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Federal Judge Blocks Enforcement of Arizona Law Restricting the Public’s Filming of Police

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A federal judge has blocked the enforcement of a new Arizona law restricting how the public can film police.

U.S. District Judge John J. Tuchi sided with the American Civil Liberties Union and numerous media organizations who argued that the law was a violation of the First Amendment.

The bill, signed by Republican Gov. Doug Ducey in July, makes it illegal to knowingly film police officers 8 feet or closer without an officer’s permission. An individual on private property with the owner’s consent can also be ordered to stop recording if a police officer finds they are interfering or deem the area unsafe. The law also extended to journalists.

In August, the ACLU’s Arizona chapter filed the petition in U.S. District Court.

“This law is a violation of a vital constitutional right and will severely thwart attempts to build police accountability. It must be struck down before it creates irreparable community harm,” the ACLU wrote in a statement at the time.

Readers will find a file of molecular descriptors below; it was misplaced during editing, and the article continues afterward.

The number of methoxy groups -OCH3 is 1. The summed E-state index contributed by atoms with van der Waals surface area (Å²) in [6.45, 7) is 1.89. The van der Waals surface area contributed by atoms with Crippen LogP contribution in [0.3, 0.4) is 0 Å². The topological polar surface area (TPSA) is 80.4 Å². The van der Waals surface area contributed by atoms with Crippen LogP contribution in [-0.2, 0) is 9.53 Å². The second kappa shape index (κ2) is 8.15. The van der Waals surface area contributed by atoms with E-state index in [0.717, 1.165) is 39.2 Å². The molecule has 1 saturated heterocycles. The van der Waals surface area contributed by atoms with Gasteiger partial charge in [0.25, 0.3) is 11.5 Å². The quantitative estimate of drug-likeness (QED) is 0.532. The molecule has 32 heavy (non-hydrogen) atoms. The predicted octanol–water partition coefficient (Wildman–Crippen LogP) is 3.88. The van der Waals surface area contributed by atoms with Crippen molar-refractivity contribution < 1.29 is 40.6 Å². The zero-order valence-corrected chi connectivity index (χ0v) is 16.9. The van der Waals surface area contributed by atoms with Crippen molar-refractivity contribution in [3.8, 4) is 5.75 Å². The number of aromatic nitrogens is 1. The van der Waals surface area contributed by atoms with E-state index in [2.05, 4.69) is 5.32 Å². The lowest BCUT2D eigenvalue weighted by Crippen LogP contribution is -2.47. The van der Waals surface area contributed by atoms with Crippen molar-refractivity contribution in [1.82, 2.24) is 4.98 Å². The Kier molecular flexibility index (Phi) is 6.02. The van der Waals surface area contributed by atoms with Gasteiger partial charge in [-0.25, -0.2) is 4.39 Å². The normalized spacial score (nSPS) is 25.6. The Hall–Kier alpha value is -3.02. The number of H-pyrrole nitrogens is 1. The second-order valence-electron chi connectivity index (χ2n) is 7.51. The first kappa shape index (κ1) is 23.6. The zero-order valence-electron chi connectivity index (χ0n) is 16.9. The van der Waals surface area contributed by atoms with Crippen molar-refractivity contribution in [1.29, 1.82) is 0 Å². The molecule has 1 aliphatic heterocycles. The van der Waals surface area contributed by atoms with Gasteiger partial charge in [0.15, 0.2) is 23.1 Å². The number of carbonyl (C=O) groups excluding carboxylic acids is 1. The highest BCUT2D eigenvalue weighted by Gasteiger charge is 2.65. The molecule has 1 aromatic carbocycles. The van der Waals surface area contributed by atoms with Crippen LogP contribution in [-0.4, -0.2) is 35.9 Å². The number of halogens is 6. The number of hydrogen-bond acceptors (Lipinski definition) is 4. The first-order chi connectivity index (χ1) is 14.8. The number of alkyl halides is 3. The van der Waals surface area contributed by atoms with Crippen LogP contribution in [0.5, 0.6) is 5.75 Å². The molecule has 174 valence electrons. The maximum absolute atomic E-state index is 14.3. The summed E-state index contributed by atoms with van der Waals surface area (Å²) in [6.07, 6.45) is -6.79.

Since the 2020 police killing of George Floyd, cellphone videos have been greatly credited with revealing police misconduct. However, Republican Arizona lawmakers argued in favor of the law, saying the legislation aimed to limit people with cameras who purposefully impede officers.

“We are extremely gratified that Arizonans will not have their constitutional rights infringed and their ability to record the police criminalized by this law,” K.M. Bell, an attorney for the Arizona ACLU, told NBC News. “Today’s ruling is an incredible win for our First Amendment rights and will allow Arizonans to continue to hold police accountable.”

She added, “At a time when recording law enforcement interactions is one of the best tools to hold police accountable, we should be working to protect this vital right – not undermine it.”

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